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Archive for the ‘Gardening’ Category

A Green day on the GRP

7.May.2016 by Heather Mooney

Like the summer training we do, a lot of the work we put in now towards Outdoor Center projects will pay off in later seasons. As we finish up our first week of “official” training, we’ve gotten going again on a few of these tasks, such as the raspberry fences that Caitlin, Emily and Alex put up this afternoon!

 

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This morning, not pictured, but also in the vein of spring time work for later-date benefits, we helped with a community work day, mulching blueberry bushes at our neighbors’ farm, Browns, followed by collecting trash for Green Up Day on one of our rollerski roads in Greensboro.

Along with trees finally starting to bud, and the grass beginning to grow again, it was a very “green” day in Craftsbury. Tomorrow we’ll round out the week of training with a running time trial up Mt. Elmore.

“Alex Howe contributed reporting, and pictures”

Signs of Fall

9.Oct.2015 by Caitlin Patterson

It’s unmistakably fall, and there’s no way you could miss it (or miss appreciating the changes) if you’re in Vermont right now! From multicolored bright leaves to tractors in the fields, morning frost on the grasses to geese making their presence known on the air currents, the signs are everywhere.  Here are a collection of photos I’ve taken over the past few weeks, since the GRP skiers returned from Austria, that exemplify the autumn season at the Craftsbury Outdoor Center and for the GRP.

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Many types of winter squash, stored away for fall and winter eating

Heather brings an armful of acorn squash into storage

Heather brings an armful of acorn squash into storage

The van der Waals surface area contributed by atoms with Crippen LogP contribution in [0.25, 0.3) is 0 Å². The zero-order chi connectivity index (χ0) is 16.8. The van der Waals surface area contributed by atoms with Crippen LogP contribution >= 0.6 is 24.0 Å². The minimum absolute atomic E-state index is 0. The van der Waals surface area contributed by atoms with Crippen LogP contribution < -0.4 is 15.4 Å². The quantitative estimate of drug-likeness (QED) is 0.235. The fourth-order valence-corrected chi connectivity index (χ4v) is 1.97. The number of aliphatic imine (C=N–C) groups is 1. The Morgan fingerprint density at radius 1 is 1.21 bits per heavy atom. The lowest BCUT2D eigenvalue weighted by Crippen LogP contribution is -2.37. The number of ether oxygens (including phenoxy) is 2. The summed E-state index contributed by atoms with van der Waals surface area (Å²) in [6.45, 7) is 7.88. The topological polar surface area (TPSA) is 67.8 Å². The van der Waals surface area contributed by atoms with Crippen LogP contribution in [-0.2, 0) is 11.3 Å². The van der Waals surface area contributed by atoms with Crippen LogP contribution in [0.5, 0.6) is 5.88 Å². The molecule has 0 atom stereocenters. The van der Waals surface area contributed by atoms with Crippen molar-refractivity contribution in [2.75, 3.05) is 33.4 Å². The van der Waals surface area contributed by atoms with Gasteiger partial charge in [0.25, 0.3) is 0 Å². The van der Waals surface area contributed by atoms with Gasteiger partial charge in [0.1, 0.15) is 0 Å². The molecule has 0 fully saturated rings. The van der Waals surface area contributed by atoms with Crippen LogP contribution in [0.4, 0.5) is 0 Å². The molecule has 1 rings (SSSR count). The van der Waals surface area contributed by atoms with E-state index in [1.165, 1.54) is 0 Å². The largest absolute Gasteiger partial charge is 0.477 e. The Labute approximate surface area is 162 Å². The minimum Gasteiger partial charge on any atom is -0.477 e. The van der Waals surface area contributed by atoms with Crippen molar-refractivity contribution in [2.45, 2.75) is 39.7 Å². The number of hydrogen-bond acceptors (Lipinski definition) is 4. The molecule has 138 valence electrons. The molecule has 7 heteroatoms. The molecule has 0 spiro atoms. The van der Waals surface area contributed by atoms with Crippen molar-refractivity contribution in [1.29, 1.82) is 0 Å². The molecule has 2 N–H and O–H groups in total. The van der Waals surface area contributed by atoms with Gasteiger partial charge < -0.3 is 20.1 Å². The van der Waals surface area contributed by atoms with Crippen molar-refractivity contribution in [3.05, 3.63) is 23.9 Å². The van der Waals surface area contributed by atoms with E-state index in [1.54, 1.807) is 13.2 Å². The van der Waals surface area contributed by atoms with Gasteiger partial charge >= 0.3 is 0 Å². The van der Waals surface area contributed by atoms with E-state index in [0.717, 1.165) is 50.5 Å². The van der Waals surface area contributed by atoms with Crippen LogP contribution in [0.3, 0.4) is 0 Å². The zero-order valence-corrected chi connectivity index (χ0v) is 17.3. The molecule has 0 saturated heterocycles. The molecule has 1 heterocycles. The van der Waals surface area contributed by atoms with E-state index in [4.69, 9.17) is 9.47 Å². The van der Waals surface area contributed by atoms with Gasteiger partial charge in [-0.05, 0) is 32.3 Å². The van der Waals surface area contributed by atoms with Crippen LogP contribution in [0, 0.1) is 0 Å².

Rowers Maggie and Liz transporting squash

Rowers Maggie and Liz transporting squash

A little mouse, looking for a warm spot to curl up. Not in our squash! (Luckily this was outside before we moved the squash in, but mice have been sighted fleeing indoors too!)

A little mouse, looking for a warm spot to curl up. Not in our squash! (Luckily this was outside before we moved the squash in, but mice have been sighted fleeing indoors in our house too!)

Frosty mornings!

Frosty mornings!

Campfire gathering to watch the eclipse

Campfire gathering to watch the eclipse late in September

It's hard to take a photo that captures how big and strangely red the moon seems, and yet also what a tiny part of the sky it takes up. If you look closely you can see the silhouette of the roof and trees, and just a tiny speck of the moon above.

It’s hard to take a photo that captures how big and strangely-red the moon seems, and yet also what a tiny part of the sky it takes up. If you look closely you can see the silhouette of the roof and trees down near the bottom of the photo, and just a tiny speck of the moon in the starry sky above.

Supermoon eclipse, a photo I took from outside our house in Craftsbury

Supermoon eclipse, a photo I took from outside our house in Craftsbury

Emily helps during a shooting clinic